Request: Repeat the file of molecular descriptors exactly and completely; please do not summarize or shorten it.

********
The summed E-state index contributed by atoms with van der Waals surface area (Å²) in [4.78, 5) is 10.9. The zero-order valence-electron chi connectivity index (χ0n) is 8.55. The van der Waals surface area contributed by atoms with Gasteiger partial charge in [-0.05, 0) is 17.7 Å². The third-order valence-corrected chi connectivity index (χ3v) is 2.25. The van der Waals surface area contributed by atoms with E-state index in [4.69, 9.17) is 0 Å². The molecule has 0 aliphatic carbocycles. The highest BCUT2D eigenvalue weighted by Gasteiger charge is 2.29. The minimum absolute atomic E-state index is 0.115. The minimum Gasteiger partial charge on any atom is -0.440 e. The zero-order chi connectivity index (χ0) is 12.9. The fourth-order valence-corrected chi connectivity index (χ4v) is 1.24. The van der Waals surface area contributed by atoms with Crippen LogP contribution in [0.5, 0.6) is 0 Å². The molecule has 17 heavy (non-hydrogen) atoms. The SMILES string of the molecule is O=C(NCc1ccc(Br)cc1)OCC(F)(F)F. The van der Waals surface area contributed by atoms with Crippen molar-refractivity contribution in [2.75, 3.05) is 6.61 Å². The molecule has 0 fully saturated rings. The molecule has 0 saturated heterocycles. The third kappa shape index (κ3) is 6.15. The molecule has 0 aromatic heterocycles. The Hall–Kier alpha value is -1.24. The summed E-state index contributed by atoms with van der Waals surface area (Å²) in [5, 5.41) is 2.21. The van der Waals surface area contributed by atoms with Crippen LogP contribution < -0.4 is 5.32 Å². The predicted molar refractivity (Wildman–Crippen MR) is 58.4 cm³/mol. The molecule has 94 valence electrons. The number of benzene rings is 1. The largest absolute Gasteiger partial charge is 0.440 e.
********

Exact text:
The summed E-state index contributed by atoms with van der Waals surface area (Å²) in [4.78, 5) is 10.9. The zero-order valence-electron chi connectivity index (χ0n) is 8.55. The van der Waals surface area contributed by atoms with Gasteiger partial charge in [-0.05, 0) is 17.7 Å². The third-order valence-corrected chi connectivity index (χ3v) is 2.25. The van der Waals surface area contributed by atoms with E-state index in [4.69, 9.17) is 0 Å². The molecule has 0 aliphatic carbocycles. The highest BCUT2D eigenvalue weighted by Gasteiger charge is 2.29. The minimum absolute atomic E-state index is 0.115. The minimum Gasteiger partial charge on any atom is -0.440 e. The zero-order chi connectivity index (χ0) is 12.9. The fourth-order valence-corrected chi connectivity index (χ4v) is 1.24. The van der Waals surface area contributed by atoms with Crippen LogP contribution in [0.5, 0.6) is 0 Å². The molecule has 17 heavy (non-hydrogen) atoms. The SMILES string of the molecule is O=C(NCc1ccc(Br)cc1)OCC(F)(F)F. The van der Waals surface area contributed by atoms with Crippen molar-refractivity contribution in [2.75, 3.05) is 6.61 Å². The molecule has 0 fully saturated rings. The molecule has 0 saturated heterocycles. The third kappa shape index (κ3) is 6.15. The molecule has 0 aromatic heterocycles. The Hall–Kier alpha value is -1.24. The summed E-state index contributed by atoms with van der Waals surface area (Å²) in [5, 5.41) is 2.21. The van der Waals surface area contributed by atoms with Crippen LogP contribution < -0.4 is 5.32 Å². The predicted molar refractivity (Wildman–Crippen MR) is 58.4 cm³/mol. The molecule has 94 valence electrons. The number of benzene rings is 1. The largest absolute Gasteiger partial charge is 0.440 e.